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This eBook from the Gutenberg Project consists of approximately 523 pages of information about The Promise of American Life.

CHAPTER XI

PROBLEMS OF RECONSTRUCTION

I

STATE INSTITUTIONAL REFORM

In the foregoing chapter I have traced the larger aspects of a constructive relation between the national and democratic principles in the field of foreign politics.  The task remains of depicting somewhat in detail the aspect which our more important domestic problems assume from the point of view of the same relationship.  The general outlines of this picture have already been roughly sketched; but the mere sketch of a fruitful general policy is not enough.  A national policy must be justified by the flexibility with which, without any loss of its integrity, it can be applied to specific problems, differing radically one from another in character and significance.  That the idea of a constructive relationship between nationality and democracy is flexible without being invertebrate is one of its greatest merits.  It is not a rigid abstract and partial ideal, as is that of an exclusively socialist or an exclusively individualist democracy.  Neither is it merely a compromise, suited to certain practical exigencies, between individualism and socialism.  Its central formative idea can lend itself to many different and novel applications, while still remaining true to its own fundamental interest.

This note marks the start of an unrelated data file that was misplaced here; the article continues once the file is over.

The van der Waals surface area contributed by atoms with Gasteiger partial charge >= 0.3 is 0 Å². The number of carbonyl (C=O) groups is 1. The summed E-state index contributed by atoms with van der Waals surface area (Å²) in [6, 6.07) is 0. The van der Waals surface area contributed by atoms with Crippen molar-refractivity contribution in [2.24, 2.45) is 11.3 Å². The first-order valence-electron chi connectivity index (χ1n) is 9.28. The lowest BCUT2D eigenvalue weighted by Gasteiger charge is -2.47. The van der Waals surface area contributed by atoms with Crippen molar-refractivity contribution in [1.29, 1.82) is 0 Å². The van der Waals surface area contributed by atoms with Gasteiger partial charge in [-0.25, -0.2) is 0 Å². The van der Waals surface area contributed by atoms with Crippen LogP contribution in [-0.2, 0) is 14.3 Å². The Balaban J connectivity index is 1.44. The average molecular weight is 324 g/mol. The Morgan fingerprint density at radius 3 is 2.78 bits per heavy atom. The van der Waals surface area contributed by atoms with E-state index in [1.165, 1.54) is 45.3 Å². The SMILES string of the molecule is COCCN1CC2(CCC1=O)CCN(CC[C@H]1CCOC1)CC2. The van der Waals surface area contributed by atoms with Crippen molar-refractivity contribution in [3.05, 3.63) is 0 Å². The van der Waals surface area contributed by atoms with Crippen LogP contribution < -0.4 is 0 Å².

Flexible though the national ideal may be, its demands are in one respect inflexible.  It is the strenuous and irrevocable enemy of the policy of drift.  It can counsel patience; but it cannot abide collective indifference or irresponsibility.  A constructive national ideal must at least seek humbly to be constructive.  The only question is, as to how this responsibility for the collective welfare can at any one time be most usefully redeemed.  In the case of our own country at the present time an intelligent conception of the national interest will counsel patient agitation rather than any hazardous attempts at radical reconstruction.  No such reform can be permanent, or even healthy, until American public opinion has been converted to a completer realization of the nature and extent of its national responsibilities.  The ship of reform will gather most headway from the association of certain very moderate practical proposals with the issue of a deliberate, persistent, and far more radical challenge to popular political prejudices and errors.  It will be sufficient, in case our practical proposals seek to accomplish some small measure both of political and economic reconstruction, and in case they occupy some sort of a family relation to plans of the same kind with which American public opinion is already more or less familiar.

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